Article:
Oral corticosteroids (OCS) are often prescribed for patients with lung conditions such as asthma and chronic obstructive pulmonary disease (COPD). Prolonged use of OCS has been linked to increased risk of conditions such as diabetes, and high blood pressure. Research by the Observational and Pragmatic Research Institute (OPRI) in patients with lung disease and diabetes showed that inhaled corticosteroid (ICS) therapy may have a negative impact on diabetes control, and that patients given increasing doses of ICS could face a higher risk of diabetes progression. However, previous studies on OCS use did not explore the effects of prolonged exposure in large patient populations, and did not provide specific OCS doses at which the risk of additional disease occurrence significantly increased.
The aim of this study is to investigate the impact of long-term OCS exposure, average total daily dose, total duration of exposure and current OCS exposures on disease onset, burden and healthcare resource utilisation, over a minimum two-year timescale, in a broad patient population and in a subgroup of patients with asthma. Studying the effects of long-term exposure to oral corticosteroids in a broader patient population will help to show whether OCS has any side effects on populations presenting various conditions.
Long term use of oral corticosteroids (OCS) has been associated with increased risk of chronic conditions such as diabetes, osteoporosis, hypertension and cataracts. Previous research found an association between OCS use and morbidity among patients with severe asthma. Research by the Observational and Pragmatic Research Institute (OPRI) in patients with COPD and comorbid type 2 diabetes mellitus suggested that inhaled corticosteroid (ICS) therapy may have a negative impact on diabetes control and that patients prescribed higher cumulative doses of ICS may be at greater risk of diabetes progression. However, previous studies examining OCS use did not explore the effects of long term total exposure in a broader patient population, and did not provide specific OCS doses where the risk of comorbid disease onset significantly increased.
The aim of this study is to investigate the impact of long-term OCS exposure defined as: the total dose (g); categorised into courses per year, average total daily dose (mg/day) and total duration of exposure and current OCS exposures on disease onset, burden and healthcare resource utilisation (HRU) over a minimum two-year timescale in a broad patient population and also in a subgroup of patients with asthma. Disease conditions of interest are type 2 diabetes mellitus, osteoporosis/ osteoporotic fractures, hypertension, glaucoma, sleep apnoea, weight gain, depression/anxiety as primary and pneumonia, cataracts, sleep disorders, cardiovascular disease, chronic kidney disease, dyslipidaemia and peptic ulcer disease as secondary outcomes.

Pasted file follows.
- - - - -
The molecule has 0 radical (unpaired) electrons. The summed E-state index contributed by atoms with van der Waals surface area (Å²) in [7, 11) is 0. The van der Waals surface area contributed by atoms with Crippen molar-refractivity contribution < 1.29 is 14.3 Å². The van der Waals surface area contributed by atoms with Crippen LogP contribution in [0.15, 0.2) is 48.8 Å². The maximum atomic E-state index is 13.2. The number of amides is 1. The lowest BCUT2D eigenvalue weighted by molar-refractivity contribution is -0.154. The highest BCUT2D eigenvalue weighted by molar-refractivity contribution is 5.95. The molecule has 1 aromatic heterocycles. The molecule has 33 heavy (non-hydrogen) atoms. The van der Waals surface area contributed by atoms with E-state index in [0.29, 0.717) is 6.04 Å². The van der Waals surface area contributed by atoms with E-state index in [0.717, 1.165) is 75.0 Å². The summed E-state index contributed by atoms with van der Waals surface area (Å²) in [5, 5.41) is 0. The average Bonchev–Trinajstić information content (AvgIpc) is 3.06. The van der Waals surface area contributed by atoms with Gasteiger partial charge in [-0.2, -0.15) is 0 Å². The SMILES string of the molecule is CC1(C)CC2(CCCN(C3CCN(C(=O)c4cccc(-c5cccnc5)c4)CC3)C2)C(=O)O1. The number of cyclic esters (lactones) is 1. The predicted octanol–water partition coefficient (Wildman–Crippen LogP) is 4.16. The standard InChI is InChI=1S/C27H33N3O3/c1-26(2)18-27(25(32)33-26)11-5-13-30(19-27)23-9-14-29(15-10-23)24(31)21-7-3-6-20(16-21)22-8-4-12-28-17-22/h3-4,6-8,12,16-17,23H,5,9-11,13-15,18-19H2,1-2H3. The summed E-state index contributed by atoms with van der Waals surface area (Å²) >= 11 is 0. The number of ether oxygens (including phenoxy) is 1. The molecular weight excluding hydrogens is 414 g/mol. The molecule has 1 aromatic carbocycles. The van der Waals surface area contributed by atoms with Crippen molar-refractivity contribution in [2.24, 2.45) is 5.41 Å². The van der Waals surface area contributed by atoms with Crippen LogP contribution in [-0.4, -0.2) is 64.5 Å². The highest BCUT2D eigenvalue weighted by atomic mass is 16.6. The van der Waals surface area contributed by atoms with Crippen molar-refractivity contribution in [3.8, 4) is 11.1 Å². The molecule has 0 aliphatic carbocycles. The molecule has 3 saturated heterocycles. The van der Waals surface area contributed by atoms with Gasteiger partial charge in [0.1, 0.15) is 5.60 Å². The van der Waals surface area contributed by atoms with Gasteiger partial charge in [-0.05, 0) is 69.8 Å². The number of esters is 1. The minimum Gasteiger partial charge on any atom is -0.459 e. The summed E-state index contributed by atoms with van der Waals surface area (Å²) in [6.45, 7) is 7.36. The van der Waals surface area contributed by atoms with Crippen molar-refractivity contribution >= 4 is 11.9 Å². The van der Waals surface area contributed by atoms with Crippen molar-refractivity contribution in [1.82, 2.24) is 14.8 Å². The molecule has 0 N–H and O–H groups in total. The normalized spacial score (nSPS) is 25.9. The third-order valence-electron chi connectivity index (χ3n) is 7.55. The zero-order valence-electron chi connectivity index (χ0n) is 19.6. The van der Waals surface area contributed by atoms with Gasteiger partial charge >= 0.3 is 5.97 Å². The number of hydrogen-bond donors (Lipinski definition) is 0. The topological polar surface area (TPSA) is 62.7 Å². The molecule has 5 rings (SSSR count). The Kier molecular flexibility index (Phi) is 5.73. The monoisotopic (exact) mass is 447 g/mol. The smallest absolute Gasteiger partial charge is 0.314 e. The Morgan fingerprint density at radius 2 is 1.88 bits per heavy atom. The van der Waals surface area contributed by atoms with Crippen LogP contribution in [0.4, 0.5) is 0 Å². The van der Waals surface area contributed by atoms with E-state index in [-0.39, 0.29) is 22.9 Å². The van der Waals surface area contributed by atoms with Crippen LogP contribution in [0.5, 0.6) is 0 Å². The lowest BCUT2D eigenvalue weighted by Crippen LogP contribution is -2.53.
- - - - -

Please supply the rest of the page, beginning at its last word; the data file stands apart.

Different time-dependent OCS exposure measures will be explored. For each corticosteroid-related condition, multivariable Cox proportional hazard models will be fitted separately for each of the time-dependent OCS exposure measures. We will explore the independent predictive ability of each exposure measure in the models. To determine critical OCS dose thresholds, total dose and daily dose will be categorised into relevant levels, and the risk of developing the outcome of interest will be compared between corticosteroid arm and control arm. The HRU outcomes and associated costs will be calculated as annualised HRU and annualised costs for each of the outcomes of interest.
Health Outcomes to be Measured:
- Type 2 diabetes mellitus
- Osteoporosis/osteoporotic fractures
- Sleep apnoea
- Sleep disorders
- Weight gain
- Cardiovascular disease
- Peptic ulcer disease
- Chronic kidney disease
HES A&E;HES Admitted;HES Outpatient;ONS